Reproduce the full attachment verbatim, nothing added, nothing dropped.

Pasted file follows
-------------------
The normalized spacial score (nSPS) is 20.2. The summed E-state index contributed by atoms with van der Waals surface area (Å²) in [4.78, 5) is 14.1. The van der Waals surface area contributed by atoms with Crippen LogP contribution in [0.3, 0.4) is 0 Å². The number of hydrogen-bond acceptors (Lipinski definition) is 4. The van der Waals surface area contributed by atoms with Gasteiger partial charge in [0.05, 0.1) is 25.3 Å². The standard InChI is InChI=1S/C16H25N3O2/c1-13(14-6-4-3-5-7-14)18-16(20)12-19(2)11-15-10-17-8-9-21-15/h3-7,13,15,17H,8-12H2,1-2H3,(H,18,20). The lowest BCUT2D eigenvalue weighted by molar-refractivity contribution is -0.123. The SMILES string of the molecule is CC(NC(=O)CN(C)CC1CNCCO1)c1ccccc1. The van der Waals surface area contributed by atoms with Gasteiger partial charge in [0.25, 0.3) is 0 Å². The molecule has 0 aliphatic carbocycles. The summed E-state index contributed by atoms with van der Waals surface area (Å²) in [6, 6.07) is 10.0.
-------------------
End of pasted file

The normalized spacial score (nSPS) is 20.2. The summed E-state index contributed by atoms with van der Waals surface area (Å²) in [4.78, 5) is 14.1. The van der Waals surface area contributed by atoms with Crippen LogP contribution in [0.3, 0.4) is 0 Å². The number of hydrogen-bond acceptors (Lipinski definition) is 4. The van der Waals surface area contributed by atoms with Gasteiger partial charge in [0.05, 0.1) is 25.3 Å². The standard InChI is InChI=1S/C16H25N3O2/c1-13(14-6-4-3-5-7-14)18-16(20)12-19(2)11-15-10-17-8-9-21-15/h3-7,13,15,17H,8-12H2,1-2H3,(H,18,20). The lowest BCUT2D eigenvalue weighted by molar-refractivity contribution is -0.123. The SMILES string of the molecule is CC(NC(=O)CN(C)CC1CNCCO1)c1ccccc1. The van der Waals surface area contributed by atoms with Gasteiger partial charge in [0.25, 0.3) is 0 Å². The molecule has 0 aliphatic carbocycles. The summed E-state index contributed by atoms with van der Waals surface area (Å²) in [6, 6.07) is 10.0.